It's impossible to overestimate the importance of a healthy insect population to your garden's ecosystem. Without pollinators like bees, moths and beetles, your efforts at growing many kinds of fruit and vegetables will come to little, while wasps and other insect predators play a key role in keeping pests under control completely naturally. And what's more, a garden that's packed with insects builds a solid base for the local food chain, helping to attract birds and other wildlife for greater biodiversity.
Insects will find their way into almost any garden naturally, but considering the challenges many species face from pesticides and habitat removal, taking positive steps to help them is a highly worthwhile effort. Providing insects with a safe and comfortable place to live is a great way to start, and that's where a so-called bee hotel comes in.
What is a Bee Hotel?
Some of the most beneficial insect species in a garden are solitary bees and wasps, which naturally set up home in hollow plant stems, holes in trees, or tunnels in rocks or soil. Essentially, a bee hotel is an artificial recreation of their preferred nesting conditions, offering them an easy route to a safe and comfortable base in your garden.
There's a wide variety of bee and insect hotels available commercially, many with attractive designs that can become garden features in their own right. It can also be inexpensive, fun and easy to create your own. Whether you buy or build, it's important to provide a shelter that gives bees and other insects what they need in a home. Here's what it involves.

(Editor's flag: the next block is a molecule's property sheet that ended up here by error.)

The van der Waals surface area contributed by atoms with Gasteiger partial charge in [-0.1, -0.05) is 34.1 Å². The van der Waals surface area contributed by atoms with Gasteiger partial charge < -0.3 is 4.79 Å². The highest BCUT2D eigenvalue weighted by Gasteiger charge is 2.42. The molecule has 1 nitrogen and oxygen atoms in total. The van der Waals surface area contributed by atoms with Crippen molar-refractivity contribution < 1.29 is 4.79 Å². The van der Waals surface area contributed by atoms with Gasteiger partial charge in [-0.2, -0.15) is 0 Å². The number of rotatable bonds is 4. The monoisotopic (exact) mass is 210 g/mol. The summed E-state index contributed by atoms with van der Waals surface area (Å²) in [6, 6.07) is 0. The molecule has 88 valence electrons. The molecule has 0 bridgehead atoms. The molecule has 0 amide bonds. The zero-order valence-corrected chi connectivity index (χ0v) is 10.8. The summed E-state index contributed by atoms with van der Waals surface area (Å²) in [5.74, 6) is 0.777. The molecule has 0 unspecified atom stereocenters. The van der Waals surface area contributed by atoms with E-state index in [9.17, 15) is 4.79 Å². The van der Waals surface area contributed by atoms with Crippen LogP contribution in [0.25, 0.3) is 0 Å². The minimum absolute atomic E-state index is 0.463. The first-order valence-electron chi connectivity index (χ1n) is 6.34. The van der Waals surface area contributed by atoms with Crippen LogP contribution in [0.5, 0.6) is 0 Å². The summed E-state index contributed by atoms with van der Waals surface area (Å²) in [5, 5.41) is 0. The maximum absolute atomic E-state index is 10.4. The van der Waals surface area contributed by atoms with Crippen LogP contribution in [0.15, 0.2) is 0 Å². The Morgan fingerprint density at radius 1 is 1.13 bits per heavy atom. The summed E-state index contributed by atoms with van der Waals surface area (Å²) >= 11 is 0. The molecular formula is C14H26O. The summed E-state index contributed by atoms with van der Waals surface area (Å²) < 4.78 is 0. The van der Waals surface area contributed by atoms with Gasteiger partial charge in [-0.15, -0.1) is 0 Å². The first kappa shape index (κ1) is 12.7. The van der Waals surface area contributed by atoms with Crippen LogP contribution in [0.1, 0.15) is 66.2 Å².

Bee Hotel Basic Design
The basic structure for the bee hotel should be a frame (usually square or rectangular) with an open front, a closed back and a solid roof at the top. The roof should overhang the front of the frame by at least 5cm to stop rain from getting into the living quarters, helping to keep the hotel dry and mould-free. The solid back is important both to provide rigidity and also to keep the wind out of the nesting spots. Within this frame, you'll add a variety of stems, sticks and wood blocks to provide the crevices, cracks and tunnels which will make up the individual rooms in the hotel.